Slain British soldier’s family did not expect he’d face danger at home
LONDON -- The family of the soldier hacked to death on a London street in an apparent terrorist attack said Friday that they understood the danger he faced while deployed abroad but had not expected him to be in peril at home.
At a tearful news conference, the widow of 25-year-old Lee Rigby said her husband, who had served in Afghanistan, was most proud to be based in southeast London as a ceremonial drummer and machine-gunner with the Royal Regiment of Fusiliers. But on Wednesday afternoon, Rigby was set upon by two suspected Islamic militants with butcher knives outside his barracks, a fatal ambush whose savagery has shocked this country.
“When he’s in the UK, you think they’re safe,” said Rebecca Rigby, who was so overcome with emotion at times she could barely speak. “He’s walked up and down that road so many times before.”
“When he’s in [Afghanistan], you come to terms with it. You know there’s dangers,” added Ian Rigby, the slain soldier’s stepfather. “You don’t expect something like that on your doorstep. It’s very difficult.”
The grieving family’s comments, broadcast from the news conference in the greater Manchester area of northern England, came as new images surfaced that appeared to show the moment when Lee Rigby’s two alleged attackers were shot by police shortly after his killing.
In video obtained by the Daily Mirror tabloid, one suspect, identified in media reports as 28-year-old Michael Adebolajo, apparently charges toward officers before crumpling to the ground, presumably from a bullet fired by police. His alleged accomplice, 22-year-old Michael Adebowale, falls a few seconds later. Several gunshots can be heard in the video.
The two suspects remain in separate hospitals under armed guard. Both have wounds that are not life-threatening and are listed in stable condition, officials said.
Police also arrested a man and two women Thursday on suspicion of conspiracy to commit murder in connection with the case; the two women were released Friday morning without charge, Scotland Yard said. The 29-year-old man remains in custody.
Adebolajo was described in news reports as a British citizen of Nigerian descent who grew up in a devout Christian household but converted to Islam about 10 years ago and eventually became radicalized.
A man identified as Adebolajo was caught on video after Wednesday’s attack brandishing knives and declaring Rigby’s death to be in retribution for British military killings of Muslims in foreign lands. The man’s hands are soaked with blood.
British news outlets reported that Adebolajo and Adebowale had come to the attention of security agencies but were not judged to pose an imminent threat. Security analysts say that thousands of people suspected of harboring extremist views are on authorities’ watch list, but only a fraction can be tracked closely at any one time, with priority given to those believed linked to networks such as Al Qaeda or to be plotting major attacks. Preventing “lone-wolf” operations of the kind that Wednesday’s assault may have been is difficult.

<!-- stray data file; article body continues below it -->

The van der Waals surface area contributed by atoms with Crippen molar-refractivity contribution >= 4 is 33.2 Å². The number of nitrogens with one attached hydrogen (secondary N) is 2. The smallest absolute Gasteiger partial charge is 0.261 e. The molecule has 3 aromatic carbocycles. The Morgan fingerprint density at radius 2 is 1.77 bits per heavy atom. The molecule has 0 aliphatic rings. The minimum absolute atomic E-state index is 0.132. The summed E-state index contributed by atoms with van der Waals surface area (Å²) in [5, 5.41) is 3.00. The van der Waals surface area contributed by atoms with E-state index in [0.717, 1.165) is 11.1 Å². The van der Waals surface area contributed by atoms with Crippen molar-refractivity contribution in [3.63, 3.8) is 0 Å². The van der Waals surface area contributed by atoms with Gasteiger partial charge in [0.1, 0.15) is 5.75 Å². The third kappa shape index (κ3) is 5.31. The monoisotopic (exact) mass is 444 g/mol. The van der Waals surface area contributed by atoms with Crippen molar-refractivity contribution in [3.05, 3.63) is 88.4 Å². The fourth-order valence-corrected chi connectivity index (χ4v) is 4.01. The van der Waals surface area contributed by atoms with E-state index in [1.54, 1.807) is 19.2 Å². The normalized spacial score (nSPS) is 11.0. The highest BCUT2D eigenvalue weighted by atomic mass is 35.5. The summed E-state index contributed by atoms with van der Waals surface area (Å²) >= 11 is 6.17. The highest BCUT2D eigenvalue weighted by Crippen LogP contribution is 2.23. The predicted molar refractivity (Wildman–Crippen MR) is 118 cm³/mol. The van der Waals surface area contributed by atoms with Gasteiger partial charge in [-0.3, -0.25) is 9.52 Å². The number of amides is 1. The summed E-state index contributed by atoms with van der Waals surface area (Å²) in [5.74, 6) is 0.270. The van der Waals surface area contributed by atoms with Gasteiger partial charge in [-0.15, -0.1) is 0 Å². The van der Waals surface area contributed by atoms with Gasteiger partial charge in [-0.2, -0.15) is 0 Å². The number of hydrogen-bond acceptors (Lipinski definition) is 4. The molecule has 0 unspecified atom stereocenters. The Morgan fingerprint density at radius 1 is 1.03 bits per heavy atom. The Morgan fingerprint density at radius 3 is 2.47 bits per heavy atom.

The incident has raised fears not just of copycat violence but of a backlash against Muslims in Britain. Hours after the killing, members of the far-right English Defense League converged on the attack site to rally against Islam, clashing with riot police. Several mosques have reported vandalism and other abuse since Wednesday’s slaying.
Religious and political leaders have called for tolerance and restraint.
“This attack on a member of the armed forces is dishonorable, and no cause can justify this murder,” Ibrahim Mogra, an imam with the Muslim Council of Britain, said Friday after a meeting with Christian leaders, including Archbishop of Canterbury Justin Welby. “This crime has heightened tensions throughout the country.
“The Muslim Council of Britain calls on our communities, Muslim and non-Muslim, to come together in solidarity to ensure the forces of hatred do not prevail,” he added.
In Woolwich, where Rigby was stationed, dozens of bouquets of flowers festooned the sidewalk near where he died.
His family described him as a vibrant, well-loved young man and a doting father to his 2-year-old son, Jack. Ian Rigby said that his stepson’s last text message to his mother read: “Thank you for supporting me all these years. You’re not just my mum; you’re my best friend. Good night. I love you loads.”
“We would like to say ‘Good night, Lee,’” Ian Rigby said. “Rest in peace, our fallen soldier.”
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